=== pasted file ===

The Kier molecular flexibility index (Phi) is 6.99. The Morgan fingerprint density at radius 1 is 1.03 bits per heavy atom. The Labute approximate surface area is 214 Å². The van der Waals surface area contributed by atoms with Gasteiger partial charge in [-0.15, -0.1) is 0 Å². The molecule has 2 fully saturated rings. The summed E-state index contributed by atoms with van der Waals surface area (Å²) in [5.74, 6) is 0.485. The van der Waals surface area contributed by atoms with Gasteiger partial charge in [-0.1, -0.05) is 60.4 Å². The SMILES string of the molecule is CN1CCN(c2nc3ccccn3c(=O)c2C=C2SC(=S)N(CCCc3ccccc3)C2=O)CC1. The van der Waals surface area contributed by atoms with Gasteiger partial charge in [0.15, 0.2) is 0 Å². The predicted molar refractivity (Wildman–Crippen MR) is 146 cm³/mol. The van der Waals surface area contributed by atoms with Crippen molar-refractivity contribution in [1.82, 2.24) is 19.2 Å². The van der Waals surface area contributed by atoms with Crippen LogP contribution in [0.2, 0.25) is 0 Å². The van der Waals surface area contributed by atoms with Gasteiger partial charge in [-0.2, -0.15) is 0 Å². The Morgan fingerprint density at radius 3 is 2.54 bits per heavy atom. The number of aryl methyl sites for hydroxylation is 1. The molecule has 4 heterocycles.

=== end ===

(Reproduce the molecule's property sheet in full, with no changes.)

The Kier molecular flexibility index (Phi) is 6.99. The Morgan fingerprint density at radius 1 is 1.03 bits per heavy atom. The Labute approximate surface area is 214 Å². The van der Waals surface area contributed by atoms with Gasteiger partial charge in [-0.15, -0.1) is 0 Å². The molecule has 2 fully saturated rings. The summed E-state index contributed by atoms with van der Waals surface area (Å²) in [5.74, 6) is 0.485. The van der Waals surface area contributed by atoms with Gasteiger partial charge in [-0.1, -0.05) is 60.4 Å². The SMILES string of the molecule is CN1CCN(c2nc3ccccn3c(=O)c2C=C2SC(=S)N(CCCc3ccccc3)C2=O)CC1. The van der Waals surface area contributed by atoms with Gasteiger partial charge in [0.15, 0.2) is 0 Å². The predicted molar refractivity (Wildman–Crippen MR) is 146 cm³/mol. The van der Waals surface area contributed by atoms with Crippen molar-refractivity contribution in [1.82, 2.24) is 19.2 Å². The van der Waals surface area contributed by atoms with Crippen LogP contribution in [0.2, 0.25) is 0 Å². The van der Waals surface area contributed by atoms with Gasteiger partial charge in [-0.2, -0.15) is 0 Å². The Morgan fingerprint density at radius 3 is 2.54 bits per heavy atom. The number of aryl methyl sites for hydroxylation is 1. The molecule has 4 heterocycles.